‘Succession,’ ‘Beef’ and ‘The Bear’ win big at the Emmys

Cast and crew of "The Bear" accept the award for Outstanding Comedy Series onstage during the 75th Emmy Awards
The cast and crew of “The Bear” accept the award for Outstanding Comedy Series onstage during the 75th Emmy Awards at the Peacock Theatre at L.A. Live in Los Angeles on Jan. 15, 2024.
(VALERIE MACON / AFP via Getty Images)

Good morning. It’s Tuesday, Jan. 16. Here’s what you need to know to start your day.

The emotional return of the Emmys

Arriving fashionably late due to last year’s bitter double strike of actors and writers, the Emmy Awards on Monday saw the television industry turning the page from that turmoil and returning to the important business of celebrating its best and brightest.

Originally scheduled to air in September, the 75th Emmys were bumped back amid the labor action that shut down Hollywood for more than six months, a standoff that further exacerbated anxieties in a business already upended by streaming and the pandemic. On Monday, reaching back to celebrate work that aired and streamed as long ago as 2022, the battle-scarred television industry belatedly came together again for the comfortingly familiar ritual of its biggest awards show.


Three series — “Succession,” “The Bear” and “Beef” — dominated the night, with each enjoying near-sweeps in their categories.

As many predicted, HBO’s “Succession,” which led the pack with 27 nominations for its acclaimed final season, was among the night’s biggest winners, earning the award for best drama series along with trophies for lead actress Sarah Snook, lead actor Kieran Culkin, supporting drama actor Matthew Macfadyen and writer Jeremy Armstrong.

FX’s hit “The Bear,” which has already aired its second season, was crowned best comedy series for its debut season. It picked up five other comedy awards including lead actor Jeremy Allen White, supporting actor Ebon Moss-Bachrach and supporting actress Ayo Edebiri.

“This is a show about family: found family and real family,” Edebiri said, paying tribute to her parents in one of several moving speeches throughout the night. “Thank you so much for loving me and making me feel beautiful and Black and proud of all of that. Probably not a dream to immigrate to this country and have your child be like, ‘I want to do improv,’ but you’re real ones.”

Netflix’s road-rage drama “Beef” also had a big night in the limited or anthology series categories, winning best series, lead actor (Steven Yeun), lead actress (Ali Wong) and writing and directing (Lee Sung Jin).

“The Daily Show With Trevor Noah” won best talk series for the first time since Jon Stewart stepped down in 2015, making Noah, who left as host himself more than a year ago, the first Black winner in the category’s history.


Taking the stage at the Peacock Theater in Los Angeles, first-time Emmys host Anthony Anderson steered clear of the strikes in his opening monologue. Instead, Anderson kicked off the show with a musical tribute to some of the favorites of his childhood, including “Good Times,” “The Facts of Life” and “Miami Vice,” leaning into a sense of nostalgia for an earlier and, in general, financially healthier era in the industry that ran through the entire ceremony as it reflected on 75 years of TV history.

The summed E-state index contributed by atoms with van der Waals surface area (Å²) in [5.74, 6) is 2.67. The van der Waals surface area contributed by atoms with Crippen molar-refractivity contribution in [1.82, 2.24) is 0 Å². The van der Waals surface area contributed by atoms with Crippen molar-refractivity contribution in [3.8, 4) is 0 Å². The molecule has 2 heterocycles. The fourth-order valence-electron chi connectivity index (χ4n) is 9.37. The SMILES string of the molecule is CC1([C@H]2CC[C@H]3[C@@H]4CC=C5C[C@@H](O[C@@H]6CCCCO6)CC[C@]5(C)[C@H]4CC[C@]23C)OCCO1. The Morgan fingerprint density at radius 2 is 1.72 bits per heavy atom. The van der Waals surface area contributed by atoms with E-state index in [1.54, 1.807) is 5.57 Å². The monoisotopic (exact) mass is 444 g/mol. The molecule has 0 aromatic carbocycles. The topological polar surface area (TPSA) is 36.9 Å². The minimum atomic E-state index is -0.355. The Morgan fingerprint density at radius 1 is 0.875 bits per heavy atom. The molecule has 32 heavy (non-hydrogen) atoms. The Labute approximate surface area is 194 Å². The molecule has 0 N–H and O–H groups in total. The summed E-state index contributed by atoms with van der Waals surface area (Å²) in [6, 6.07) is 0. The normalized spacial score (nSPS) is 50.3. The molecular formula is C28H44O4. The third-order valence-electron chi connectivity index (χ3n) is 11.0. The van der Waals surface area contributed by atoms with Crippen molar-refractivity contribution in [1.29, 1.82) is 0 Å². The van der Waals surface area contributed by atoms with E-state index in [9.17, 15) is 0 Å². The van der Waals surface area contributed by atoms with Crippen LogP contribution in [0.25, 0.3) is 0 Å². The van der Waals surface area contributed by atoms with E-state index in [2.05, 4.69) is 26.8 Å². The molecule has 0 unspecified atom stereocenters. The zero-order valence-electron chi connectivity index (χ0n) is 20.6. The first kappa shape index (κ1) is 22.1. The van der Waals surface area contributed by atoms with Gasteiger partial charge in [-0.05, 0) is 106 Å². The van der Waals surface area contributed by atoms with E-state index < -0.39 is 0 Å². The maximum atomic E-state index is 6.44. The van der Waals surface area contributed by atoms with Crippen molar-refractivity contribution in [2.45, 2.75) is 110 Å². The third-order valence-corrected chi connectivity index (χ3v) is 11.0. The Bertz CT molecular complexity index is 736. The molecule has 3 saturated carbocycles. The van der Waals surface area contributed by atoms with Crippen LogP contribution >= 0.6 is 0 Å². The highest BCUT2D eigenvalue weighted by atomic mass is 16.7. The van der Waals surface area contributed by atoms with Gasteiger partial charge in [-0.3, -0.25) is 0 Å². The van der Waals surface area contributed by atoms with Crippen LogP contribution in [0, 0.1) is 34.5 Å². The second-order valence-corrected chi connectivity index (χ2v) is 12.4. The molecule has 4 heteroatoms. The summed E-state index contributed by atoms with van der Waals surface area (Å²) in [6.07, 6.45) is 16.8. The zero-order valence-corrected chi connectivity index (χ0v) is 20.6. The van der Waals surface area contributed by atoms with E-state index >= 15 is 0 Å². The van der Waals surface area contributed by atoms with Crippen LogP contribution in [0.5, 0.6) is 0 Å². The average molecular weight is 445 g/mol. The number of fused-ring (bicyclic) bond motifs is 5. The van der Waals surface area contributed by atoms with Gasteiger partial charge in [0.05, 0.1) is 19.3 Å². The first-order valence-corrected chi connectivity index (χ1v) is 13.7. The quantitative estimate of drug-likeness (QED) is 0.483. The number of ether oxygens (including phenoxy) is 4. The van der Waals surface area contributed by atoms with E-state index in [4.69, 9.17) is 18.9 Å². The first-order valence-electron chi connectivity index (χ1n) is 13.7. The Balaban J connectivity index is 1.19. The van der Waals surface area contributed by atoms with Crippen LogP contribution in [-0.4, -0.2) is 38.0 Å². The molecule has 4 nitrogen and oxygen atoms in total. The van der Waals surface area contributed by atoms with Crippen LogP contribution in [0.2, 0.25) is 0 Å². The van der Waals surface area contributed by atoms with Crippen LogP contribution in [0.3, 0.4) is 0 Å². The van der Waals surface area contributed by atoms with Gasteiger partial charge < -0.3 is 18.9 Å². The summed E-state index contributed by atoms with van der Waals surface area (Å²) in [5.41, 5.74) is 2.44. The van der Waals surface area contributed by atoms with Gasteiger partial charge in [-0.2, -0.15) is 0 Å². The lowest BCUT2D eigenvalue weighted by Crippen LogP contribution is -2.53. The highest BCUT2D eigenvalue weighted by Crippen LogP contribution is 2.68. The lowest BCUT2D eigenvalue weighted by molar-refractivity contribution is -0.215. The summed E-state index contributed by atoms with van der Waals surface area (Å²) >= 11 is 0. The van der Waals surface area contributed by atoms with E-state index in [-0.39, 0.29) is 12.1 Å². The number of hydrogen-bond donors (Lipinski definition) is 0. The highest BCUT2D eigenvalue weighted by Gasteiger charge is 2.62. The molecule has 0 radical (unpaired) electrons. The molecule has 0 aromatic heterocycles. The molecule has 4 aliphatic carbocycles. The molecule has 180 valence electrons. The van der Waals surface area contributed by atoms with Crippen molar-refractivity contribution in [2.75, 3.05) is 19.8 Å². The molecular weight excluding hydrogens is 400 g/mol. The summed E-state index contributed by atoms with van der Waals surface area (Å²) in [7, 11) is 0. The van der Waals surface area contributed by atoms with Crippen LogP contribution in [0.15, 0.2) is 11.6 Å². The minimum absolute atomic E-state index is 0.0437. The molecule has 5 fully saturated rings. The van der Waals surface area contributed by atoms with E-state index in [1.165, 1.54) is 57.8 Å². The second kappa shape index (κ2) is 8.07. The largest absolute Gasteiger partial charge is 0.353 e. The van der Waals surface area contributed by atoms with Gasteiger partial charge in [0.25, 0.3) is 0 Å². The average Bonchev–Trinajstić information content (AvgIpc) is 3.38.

“We’re going to commemorate the greatest shows of today while paying tribute to some of the iconic series that mean so much to us,” Anderson said. “Simply put, television has shaped the world and more importantly, it’s shaped me.” (Throughout the show, from her seat in the audience, Anderson’s mother, Doris Hancox, played speech-clock enforcer, sternly telling stars like Jennifer Coolidge, who won the comedy supporting actress prize for HBO’s “The White Lotus,” when they needed to wrap up their thank-yous.)

Scrambling the usual awards calendar, the strike pushed the Emmys somewhat awkwardly into the heart of the movie industry’s Oscar season. Just over a week ago, stars gathered for the Golden Globe Awards, where several of Monday night’s Emmy winners, including Edebiri, Yeun, Wong and Macfadyen, were also honored.

To normalize the cadence again, a second Emmys ceremony is planned for later this year in September, putting the TV awards season back on its traditional track.

As a tonic against the angst in Hollywood, the Emmys offered a fond look back at a number of beloved shows from the past, with cast members from “Cheers,” “Game of Thrones,” “Grey’s Anatomy” and “Martin” reuniting to hand out awards.

But even as the show largely steered clear of any mention of the recent industry strife, there were hints that all is not fixed in Hollywood. “A lot has changed in the last 46 years for the better — progress has been made,” comedy legend Carol Burnett said as she presented the award for lead actress in a comedy series. “And it truly warms my heart to see how well men are doing in comedy.”


In one of the night’s emotional high points — and one of its relatively few politically charged acceptance speeches — Niecy Nash-Betts brought down the house when she accepted her award for supporting actress in a limited series for Netflix’s “Dahmer — Monster: The Jeffrey Dahmer Story,” marking her first prime-time Emmy.

“I want to thank me for believing in me and doing what they said I could not do,” Nash said in a rousing speech that doubled as a call to action as she dedicated her prize to Black women who’ve been “unheard yet overpoliced,” like her character Glenda Cleveland, Breonna Taylor and Sandra Bland. “My job is to speak truth to power, and I’m gonna do it to the day I die.”

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